In an effort to lower inflation to its target range, Thailand’s central bank increased its key policy rate by 25 basis points (0.25%), to 1.75%, the highest level since August 2019.

The Bank of Thailand raised rates for the sixth time in a row on Wednesday as the Committee voted unanimously to raise the policy rate by 0.25 percentage point from 1.50 to 1.75 percent.

Tourism and private consumption remain the key drivers of growth

The tourism industry and private consumption should be the key drivers of further economic growth in Thailand, according to the Thai central bank press release.

According to the Tourism Board of Thailand, more than 11 million foreign tourists visited Thailand last year, much above the prior goal of 10 million. 25 million to 30 million foreigners are projected to arrive this year, contributing an estimated 2.38 trillion baht ($69.46 billion) to the economy, according to the authority.

The interest rate has been held at a historically low level of 0.50% by the central bank since May 2020. In August, it started the most recent cycle of tightening, hiking the rate by 0.25 percentage points in response to an increase in global energy and living costs brought on by Russia’s invasion of Ukraine.

Growth forecasted to be 3.6 and 3.8 percent in 2023 and 2024

According to the Committee, in 2023 and 2024, the economy would rise by 3.6 and 3.8 percent, respectively. A major driver is the tourism industry’s comprehensive recovery, which should support labor income and employment, both of which will support private consumption.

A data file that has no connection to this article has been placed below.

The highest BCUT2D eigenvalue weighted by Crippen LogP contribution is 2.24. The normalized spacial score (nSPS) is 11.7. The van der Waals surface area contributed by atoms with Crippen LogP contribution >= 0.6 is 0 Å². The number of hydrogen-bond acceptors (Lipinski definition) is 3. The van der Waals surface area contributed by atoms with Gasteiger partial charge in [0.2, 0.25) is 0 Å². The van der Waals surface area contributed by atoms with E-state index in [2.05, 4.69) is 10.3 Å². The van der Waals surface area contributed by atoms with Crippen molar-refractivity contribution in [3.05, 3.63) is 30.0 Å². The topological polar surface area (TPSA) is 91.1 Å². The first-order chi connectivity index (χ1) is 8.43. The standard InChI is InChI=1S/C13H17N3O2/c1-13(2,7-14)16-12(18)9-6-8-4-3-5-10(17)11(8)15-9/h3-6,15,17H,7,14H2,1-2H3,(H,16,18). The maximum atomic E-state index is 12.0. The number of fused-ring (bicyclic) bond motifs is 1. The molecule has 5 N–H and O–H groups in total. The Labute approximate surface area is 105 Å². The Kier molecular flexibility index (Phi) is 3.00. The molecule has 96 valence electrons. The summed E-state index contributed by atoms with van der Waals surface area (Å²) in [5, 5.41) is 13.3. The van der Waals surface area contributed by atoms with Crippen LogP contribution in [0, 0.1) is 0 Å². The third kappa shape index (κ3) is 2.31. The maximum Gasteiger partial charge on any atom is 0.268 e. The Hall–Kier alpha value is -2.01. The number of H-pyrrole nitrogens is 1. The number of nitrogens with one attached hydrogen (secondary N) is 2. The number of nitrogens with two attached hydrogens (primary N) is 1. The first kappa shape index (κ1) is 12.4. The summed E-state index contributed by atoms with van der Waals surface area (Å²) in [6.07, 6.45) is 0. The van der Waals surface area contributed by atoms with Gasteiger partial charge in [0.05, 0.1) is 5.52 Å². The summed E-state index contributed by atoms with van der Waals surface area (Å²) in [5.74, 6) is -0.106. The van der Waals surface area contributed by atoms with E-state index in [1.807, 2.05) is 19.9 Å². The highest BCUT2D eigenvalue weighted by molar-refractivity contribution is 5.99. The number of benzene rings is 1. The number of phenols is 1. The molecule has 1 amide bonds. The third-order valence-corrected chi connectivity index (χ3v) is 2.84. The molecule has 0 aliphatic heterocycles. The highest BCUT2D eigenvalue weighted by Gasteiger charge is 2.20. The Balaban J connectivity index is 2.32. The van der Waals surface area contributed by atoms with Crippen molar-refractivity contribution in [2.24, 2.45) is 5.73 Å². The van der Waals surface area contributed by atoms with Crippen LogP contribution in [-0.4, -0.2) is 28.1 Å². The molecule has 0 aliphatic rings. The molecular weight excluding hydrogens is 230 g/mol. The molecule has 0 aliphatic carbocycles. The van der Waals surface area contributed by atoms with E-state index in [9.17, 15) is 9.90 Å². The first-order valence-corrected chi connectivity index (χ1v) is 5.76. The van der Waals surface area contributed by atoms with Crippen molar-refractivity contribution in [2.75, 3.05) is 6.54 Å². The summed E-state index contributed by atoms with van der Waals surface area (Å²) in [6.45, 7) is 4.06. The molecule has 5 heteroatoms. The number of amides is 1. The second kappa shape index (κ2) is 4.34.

It is anticipated that in the second half of this year, goods exports would continue to strengthen. However, inflationary pressures that endure and instances of banking stress in industrialized nations have contributed to the rise in global economic uncertainty.

The MPC expects headline inflation to be 2.9% and 2.4% in 2023 and 2024

By mid-2023, headline inflation is predicted to have likely returned to the target range and will then drop to 2.9 and 2.4 percent in 2023 and 2024, respectively.

Other contributing variables include easing supply-side constraints, particularly those brought on by falling oil and energy costs. In 2023 and 2024, respectively, it is predicted that core inflation will decrease to 2.4 and 2.0 percent. Yet, manufacturers could pass on greater costs absorbed in the past, and demand-side pressures could increase as the recovery gains steam.

About the author

Bangkok Correspondent at Siam News Network

Bangkok Correspondent for Siam News Network. Editor at Thailand Business News

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